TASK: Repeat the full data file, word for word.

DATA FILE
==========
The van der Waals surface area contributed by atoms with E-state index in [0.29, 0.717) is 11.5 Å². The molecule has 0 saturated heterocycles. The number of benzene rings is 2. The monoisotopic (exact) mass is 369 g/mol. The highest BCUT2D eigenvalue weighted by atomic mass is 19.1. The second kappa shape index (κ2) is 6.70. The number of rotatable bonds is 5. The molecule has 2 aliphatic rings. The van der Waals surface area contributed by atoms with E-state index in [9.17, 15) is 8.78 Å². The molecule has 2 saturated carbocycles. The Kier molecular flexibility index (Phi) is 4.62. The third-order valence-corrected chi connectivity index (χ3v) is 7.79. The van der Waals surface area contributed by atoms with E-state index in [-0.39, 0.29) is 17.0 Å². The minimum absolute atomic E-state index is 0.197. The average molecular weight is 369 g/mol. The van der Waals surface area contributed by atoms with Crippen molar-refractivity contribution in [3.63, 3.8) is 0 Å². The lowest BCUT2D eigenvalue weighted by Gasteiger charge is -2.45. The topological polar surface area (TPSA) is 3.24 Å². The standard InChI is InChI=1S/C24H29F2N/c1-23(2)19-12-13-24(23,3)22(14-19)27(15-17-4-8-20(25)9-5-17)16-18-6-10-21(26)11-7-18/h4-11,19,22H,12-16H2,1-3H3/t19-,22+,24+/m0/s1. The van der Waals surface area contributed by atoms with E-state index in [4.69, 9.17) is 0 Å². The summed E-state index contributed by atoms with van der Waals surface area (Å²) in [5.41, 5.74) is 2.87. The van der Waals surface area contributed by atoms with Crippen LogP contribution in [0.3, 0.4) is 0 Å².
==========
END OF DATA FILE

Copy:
The van der Waals surface area contributed by atoms with E-state index in [0.29, 0.717) is 11.5 Å². The molecule has 0 saturated heterocycles. The number of benzene rings is 2. The monoisotopic (exact) mass is 369 g/mol. The highest BCUT2D eigenvalue weighted by atomic mass is 19.1. The second kappa shape index (κ2) is 6.70. The number of rotatable bonds is 5. The molecule has 2 aliphatic rings. The van der Waals surface area contributed by atoms with E-state index in [9.17, 15) is 8.78 Å². The molecule has 2 saturated carbocycles. The Kier molecular flexibility index (Phi) is 4.62. The third-order valence-corrected chi connectivity index (χ3v) is 7.79. The van der Waals surface area contributed by atoms with E-state index in [-0.39, 0.29) is 17.0 Å². The minimum absolute atomic E-state index is 0.197. The average molecular weight is 369 g/mol. The van der Waals surface area contributed by atoms with Crippen molar-refractivity contribution in [3.63, 3.8) is 0 Å². The lowest BCUT2D eigenvalue weighted by Gasteiger charge is -2.45. The topological polar surface area (TPSA) is 3.24 Å². The standard InChI is InChI=1S/C24H29F2N/c1-23(2)19-12-13-24(23,3)22(14-19)27(15-17-4-8-20(25)9-5-17)16-18-6-10-21(26)11-7-18/h4-11,19,22H,12-16H2,1-3H3/t19-,22+,24+/m0/s1. The van der Waals surface area contributed by atoms with E-state index in [4.69, 9.17) is 0 Å². The summed E-state index contributed by atoms with van der Waals surface area (Å²) in [5.41, 5.74) is 2.87. The van der Waals surface area contributed by atoms with Crippen LogP contribution in [0.3, 0.4) is 0 Å².